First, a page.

"Look for yourself! They are landing. Get a rifle. Oh, be quick!" She, herself, took one of the rifles from the rack, and Mr. Linton, convinced by her white face that she was right in what she had told him, did the same. Next moment Rastus came hurrying in from his outside room. The negro's face was grey with terror.

"It's dat Barchard," he said hoarsely. "And der's six men wid him. Oh, boss, what will we do?"

"Do," snapped Mr. Linton. "Fight for our lives. Here's a rifle, Rastus. Take that window and I'll take the other. Tess, get your mother down into the kitchen. Thanks to you, we can give those fellows something to think about before they get to the house."

Tess flew to obey. As she reached her mother's room she saw through the window Barchard and four of his men advancing up the path through the garden. Her heart sank at the sight of the savage, ugly faces of the bootlegger's gang. Next instant came her father's voice from below.

"Stop, or I fire."

If the situation had not been so serious, Tess could have smiled to see the suddenness with which the gang halted. They had evidently been certain that no one was up, and had counted on surprising their victims in bed. But Barchard had his wits about him.

"Down—down, all of you!" he ordered harshly, and the men at once flung themselves on their faces and crawled into cover among the bushes. Barchard, dropping his rifle, stood where he was. He seemed to know that Mr. Linton would not shoot an unarmed man.

"It's no use trying to fight us, Linton," he shouted in his loud, harsh voice. "There's seven of us and only two of you. Come out quiet and I'll give you my word you shan't be hurt. I'll do more'n that. You can take your clothes and I'll send you all safe across to the mainland."

"And you will stay here and steal my island," retorted Mr. Linton. "No indeed. Even if there are only two of us, we are well armed, and we shall not hesitate to shoot. Go back to your launch and leave us alone."

A very evil expression came upon Barchard's face. "Ef you want trouble," he said with an oath, "by gum you can have it." As he spoke he dropped behind a bush and they heard him give an order to his men. Next instant a volley rang out and bullets crashed through the windows. But Mr. Linton had been quick enough to realize what would happen, and was already down beneath the sill, while Rastus followed his example. Broken glass showered upon them, but they were both unhurt. Almost before the echoes of the volley died away Tess saw her father raise his rifle over the window ledge and fire three shots in rapid succession. They were followed by a loud shriek, and Rastus called out: "You got one, Sah."

"Rastus," said his master. "We're not safe here. Those high-powered rifles will send a bullet clean through the planking. Get some mattresses." While Rastus hurried to obey, Mr. Linton spoke to Tess. "Tess, you and your mother take some food and a can of water and go out by the back. Go to the mound and hide among the bushes. If things get too hot here, Rastus and I will join you. We must hang on somehow until Crab and the others get back."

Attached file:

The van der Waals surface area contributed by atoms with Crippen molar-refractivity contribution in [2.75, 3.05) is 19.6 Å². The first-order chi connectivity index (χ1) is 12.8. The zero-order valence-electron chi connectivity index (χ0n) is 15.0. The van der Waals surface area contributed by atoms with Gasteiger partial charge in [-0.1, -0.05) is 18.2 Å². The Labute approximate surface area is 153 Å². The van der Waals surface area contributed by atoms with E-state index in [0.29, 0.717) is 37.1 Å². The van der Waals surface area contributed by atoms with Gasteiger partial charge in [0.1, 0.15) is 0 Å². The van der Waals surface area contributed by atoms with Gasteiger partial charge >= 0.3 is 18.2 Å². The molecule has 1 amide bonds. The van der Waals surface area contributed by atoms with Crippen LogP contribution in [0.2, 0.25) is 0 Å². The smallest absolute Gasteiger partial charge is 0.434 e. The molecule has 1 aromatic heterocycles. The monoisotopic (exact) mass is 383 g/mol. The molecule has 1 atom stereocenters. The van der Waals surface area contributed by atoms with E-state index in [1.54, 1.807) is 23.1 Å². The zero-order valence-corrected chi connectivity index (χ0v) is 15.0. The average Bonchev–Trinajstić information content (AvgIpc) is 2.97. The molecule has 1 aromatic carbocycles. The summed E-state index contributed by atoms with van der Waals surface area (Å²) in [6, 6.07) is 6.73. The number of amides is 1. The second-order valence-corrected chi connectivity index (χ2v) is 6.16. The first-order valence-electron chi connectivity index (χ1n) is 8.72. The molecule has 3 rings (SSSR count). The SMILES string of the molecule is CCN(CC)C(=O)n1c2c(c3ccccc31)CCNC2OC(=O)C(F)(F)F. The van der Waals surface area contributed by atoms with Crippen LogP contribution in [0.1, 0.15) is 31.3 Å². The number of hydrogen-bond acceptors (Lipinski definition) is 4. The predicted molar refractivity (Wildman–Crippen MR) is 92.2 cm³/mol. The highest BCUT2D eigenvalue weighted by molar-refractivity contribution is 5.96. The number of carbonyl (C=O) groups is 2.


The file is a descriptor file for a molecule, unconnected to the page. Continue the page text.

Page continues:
Tess realized the wisdom of his orders and hurried to obey. There was no more shooting for the moment from the invaders, for they were busy getting their wounded comrade back to the launch.

Tess and her mother hastily collected some food and water. They slipped out at the back. The orange trees were thick and gave plenty of shelter, and in a moment the two had vanished among them.

Inside the house Rastus and his master were preparing their defences. Mattresses and grain bags were piled under the windows and formed a breastwork that no bullet could penetrate. "It's a mighty good ting dey ain't started shooting again," muttered Rastus.

"I don't like it," replied his master. "That fellow Barchard is up to some treachery. I only wish I knew what. Can you see any one moving, Rastus?"

"No, boss, dere ain't nothing moving nowhere."

Barchard and his men seemed to have disappeared entirely. The launch, lying by the landing and just visible through the hedge of Spanish bayonets, was the only sign of their presence.

"Mebbe dey's gwine to wait till night, boss," said Rastus. "Dey don't aim to throw away dur lives by daylight."

"No such luck, Rastus. What I'm afraid of is that they are crawling up through the trees to our right. They could get near enough to the house from that side to rush it."

"We'd suah shoot a few first," declared Rastus.

The minutes dragged on, and Mr. Linton became more and more anxious. Then at last Rastus began to sniff. "Ah can smell smoke, boss," he said.

"And I can see it, Rastus," answered Mr. Linton. "It's coming from the right."

"Dat's it, boss. Ah guess dey's lit a fire down among de orange trees." Another minute and the suspicion was a certainty, for a heavy cloud of smoke came drifting up wind. The fire was visible among the trees, but had been so cleverly placed that the smoke struck the front of the house, making a complete screen behind which an army could have attacked without exposing themselves.